Travel

Caves, Monkeys, And The Best Massages: Can You Guess The Destination?

Originally Published On Tripoto |

Ubud is a small town in central Bali that is rightly called its cultural heart. It is far removed from the nightlife of southern Bali and has the ideal temperature for a relaxing holiday! Full of culture and enhanced by magnificent vistas, Ubud offers a respite from the humdrum of our busy lives. After all the excess partying in Bali, the central highlands of Ubud offer some serious body and soul therapy.

Credits: Pixabay

Ubud is synonymous with culture and peace. It's home to some of the best spas and restaurants, and also the place where you can get the best of local souvenirs. There's somewhere to stay at every budget, and no matter what the price, you can enjoy lodgings that reflect the local beliefs and style: artful, creative and serene.

A gorgeous one-hour drive from the International Depansar Airport will drop you right at the centre of Ubud. An ancient royal town, Ubud is a beautiful mix of religion and art. Green rice fields, spectacular river gorges, coconut trees on one end and rainforests on another, Ubud is simply stunning. With such a backdrop, is it any surprise that it is Asia's most sought after destination for some much needed rejuvenation?

Getting Around

Ubud is a relatively small town and you can cover most of it on foot or on a hired bicycle. However, if you wish to explore beyond the vicinity, a motorbike or car is better.

You can rent bicycles for about Rp 20,000-30,000 (₹100-150) per day. But keep in mind that Ubud's terrain is hilly and bicycling can turn out to be a sweaty workout. If you don't want to put in that kind of effort, a motorbike can be hired for around Rp 40,000 (₹200) to Rp 80,000 (₹400) per day. Rental places can be found on streets all over town. You can also ask your hotel/resort to arrange for one.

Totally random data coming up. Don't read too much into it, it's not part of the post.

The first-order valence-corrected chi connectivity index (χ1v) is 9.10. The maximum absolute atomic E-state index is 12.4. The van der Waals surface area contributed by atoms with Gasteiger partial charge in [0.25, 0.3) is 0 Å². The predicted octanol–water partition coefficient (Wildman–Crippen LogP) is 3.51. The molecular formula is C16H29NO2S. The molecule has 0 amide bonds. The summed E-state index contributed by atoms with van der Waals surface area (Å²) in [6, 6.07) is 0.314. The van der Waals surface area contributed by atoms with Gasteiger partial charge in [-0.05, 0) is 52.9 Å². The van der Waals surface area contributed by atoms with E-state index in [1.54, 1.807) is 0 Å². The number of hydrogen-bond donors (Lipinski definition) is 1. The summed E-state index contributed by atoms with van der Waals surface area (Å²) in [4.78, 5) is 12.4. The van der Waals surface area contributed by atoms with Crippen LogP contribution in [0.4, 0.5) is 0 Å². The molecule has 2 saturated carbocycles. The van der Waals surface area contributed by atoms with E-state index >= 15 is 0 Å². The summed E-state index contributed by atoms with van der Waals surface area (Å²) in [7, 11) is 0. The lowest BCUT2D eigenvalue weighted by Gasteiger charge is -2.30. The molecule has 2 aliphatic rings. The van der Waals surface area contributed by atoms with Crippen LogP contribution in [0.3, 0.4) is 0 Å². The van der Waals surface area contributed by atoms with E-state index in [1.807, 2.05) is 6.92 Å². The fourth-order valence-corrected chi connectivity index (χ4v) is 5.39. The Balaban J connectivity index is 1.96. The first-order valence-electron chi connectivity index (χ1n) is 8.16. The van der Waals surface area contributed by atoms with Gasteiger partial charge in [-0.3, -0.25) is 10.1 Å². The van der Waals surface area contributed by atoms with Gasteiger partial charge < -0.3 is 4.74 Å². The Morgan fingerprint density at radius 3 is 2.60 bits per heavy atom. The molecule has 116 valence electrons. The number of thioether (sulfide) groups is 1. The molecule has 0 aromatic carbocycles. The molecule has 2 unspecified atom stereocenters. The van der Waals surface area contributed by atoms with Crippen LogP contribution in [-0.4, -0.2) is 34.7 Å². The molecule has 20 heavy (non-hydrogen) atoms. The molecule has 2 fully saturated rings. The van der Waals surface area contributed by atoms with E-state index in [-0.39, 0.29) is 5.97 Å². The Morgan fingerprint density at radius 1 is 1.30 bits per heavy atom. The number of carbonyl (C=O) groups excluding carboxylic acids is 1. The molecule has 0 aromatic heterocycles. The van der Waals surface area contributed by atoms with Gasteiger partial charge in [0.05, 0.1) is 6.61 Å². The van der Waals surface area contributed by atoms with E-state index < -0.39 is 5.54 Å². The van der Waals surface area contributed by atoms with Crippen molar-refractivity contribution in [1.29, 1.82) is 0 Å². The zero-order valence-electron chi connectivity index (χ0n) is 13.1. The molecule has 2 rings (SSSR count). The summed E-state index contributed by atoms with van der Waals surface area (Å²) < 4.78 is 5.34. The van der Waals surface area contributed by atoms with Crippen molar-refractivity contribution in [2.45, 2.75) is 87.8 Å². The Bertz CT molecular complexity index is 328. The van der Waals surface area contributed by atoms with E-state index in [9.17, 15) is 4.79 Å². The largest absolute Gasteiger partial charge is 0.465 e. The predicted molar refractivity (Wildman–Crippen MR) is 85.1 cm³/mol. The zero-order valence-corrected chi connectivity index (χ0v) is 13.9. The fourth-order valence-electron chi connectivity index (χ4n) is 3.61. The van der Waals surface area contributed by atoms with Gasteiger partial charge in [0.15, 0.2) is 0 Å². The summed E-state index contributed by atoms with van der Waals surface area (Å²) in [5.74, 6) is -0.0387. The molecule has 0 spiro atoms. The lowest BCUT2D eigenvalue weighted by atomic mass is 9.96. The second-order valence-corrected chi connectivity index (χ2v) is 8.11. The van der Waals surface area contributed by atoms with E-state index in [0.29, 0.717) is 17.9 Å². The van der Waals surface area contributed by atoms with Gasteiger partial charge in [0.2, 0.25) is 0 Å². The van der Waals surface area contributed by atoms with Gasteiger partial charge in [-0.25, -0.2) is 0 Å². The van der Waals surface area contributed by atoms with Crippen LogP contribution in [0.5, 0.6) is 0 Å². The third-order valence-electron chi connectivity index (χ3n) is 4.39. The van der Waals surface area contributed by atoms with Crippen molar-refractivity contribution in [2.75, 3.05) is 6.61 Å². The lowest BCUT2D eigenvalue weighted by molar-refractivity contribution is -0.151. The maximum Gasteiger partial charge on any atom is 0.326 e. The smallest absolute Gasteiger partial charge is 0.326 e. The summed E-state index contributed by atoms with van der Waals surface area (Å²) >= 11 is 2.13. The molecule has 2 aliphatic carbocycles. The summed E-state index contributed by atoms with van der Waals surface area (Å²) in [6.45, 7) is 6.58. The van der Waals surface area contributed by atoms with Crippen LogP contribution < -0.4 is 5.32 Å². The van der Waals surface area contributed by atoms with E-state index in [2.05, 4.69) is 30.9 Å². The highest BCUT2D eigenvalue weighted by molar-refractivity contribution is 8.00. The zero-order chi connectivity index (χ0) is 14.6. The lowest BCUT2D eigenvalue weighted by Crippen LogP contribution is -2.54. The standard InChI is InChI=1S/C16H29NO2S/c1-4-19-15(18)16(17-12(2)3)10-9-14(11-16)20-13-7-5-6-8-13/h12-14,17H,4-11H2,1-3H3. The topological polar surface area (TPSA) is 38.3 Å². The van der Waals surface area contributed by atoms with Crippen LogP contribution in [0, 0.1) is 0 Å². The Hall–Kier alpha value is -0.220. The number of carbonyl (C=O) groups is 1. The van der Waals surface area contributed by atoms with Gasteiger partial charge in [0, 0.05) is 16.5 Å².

If you wish to rent a car in Ubud, you need to have an international driver's license. The rent is somewhere around Rp 3,50,000-5,00,000 (₹1700-2400). Gas is extra.

What To See

The attractions in Ubud are numerous. Even a month will be less to explore them all. But if you are in Ubud for a week, here are some of the must-see sights –

Goa Gajah Elephant Cave is an archeological site famous for its collection of historical sites. The most popular part here is a cave dating back to the ninth century with an ornately carved demon's mouth as its entrance. Inside are some fragmented lingas and yonis, a statue of Ganesha and some Buddhist stupa fragments. Wearing a sarong or a waist sash before entering the temple is compulsory. The same are available in shops at the entrance of the temple.

Opening hours: All days, 8am to 4pm

Cost: Rp 15,000 (₹75) for adults, Rp 7,500 (₹36) for children.

Yeh Pulu is a complex structure with sites similar to Goa Gajah. The carvings go back to the fourteenth or fifteenth century, and are set in a very attractive rice field. It's a 45 minute walk from Goa Gajah to Yeh Pulu and is recommended to be taken with a guide as you will be crossing rice fields enroute. There is a holy well here and the residing priest happily blesses people with the water. The dress code is the same as Goa Gajah. This place is recommended because it is slightly hidden and much less crowded as compared to Goa Gajah.

Opening hours: All days, 7am to 6pm

Cost: Rp 15,000 (₹75)

The Monkey Forest is a sacred forest full of ravenous monkeys. Officially called Mandala Wisata Wanara Wana, it houses three holy temples – Pura Dalem Agung Padangtegal (temple of the dead), Pura Prajapati (temple of the animal) and Pura Beji (temple of bathing). Other than that, monkeys are obviously the most popular attraction of this forest. However, they are known to be greedy and dangerous. So be careful that you are not carrying anything to eat. Sellers outside the forest entrance will try and sell you bananas to feed the monkeys, but please don't buy them. Feeding the monkeys can be risky.

Opening hours: All days, 8am to 6pm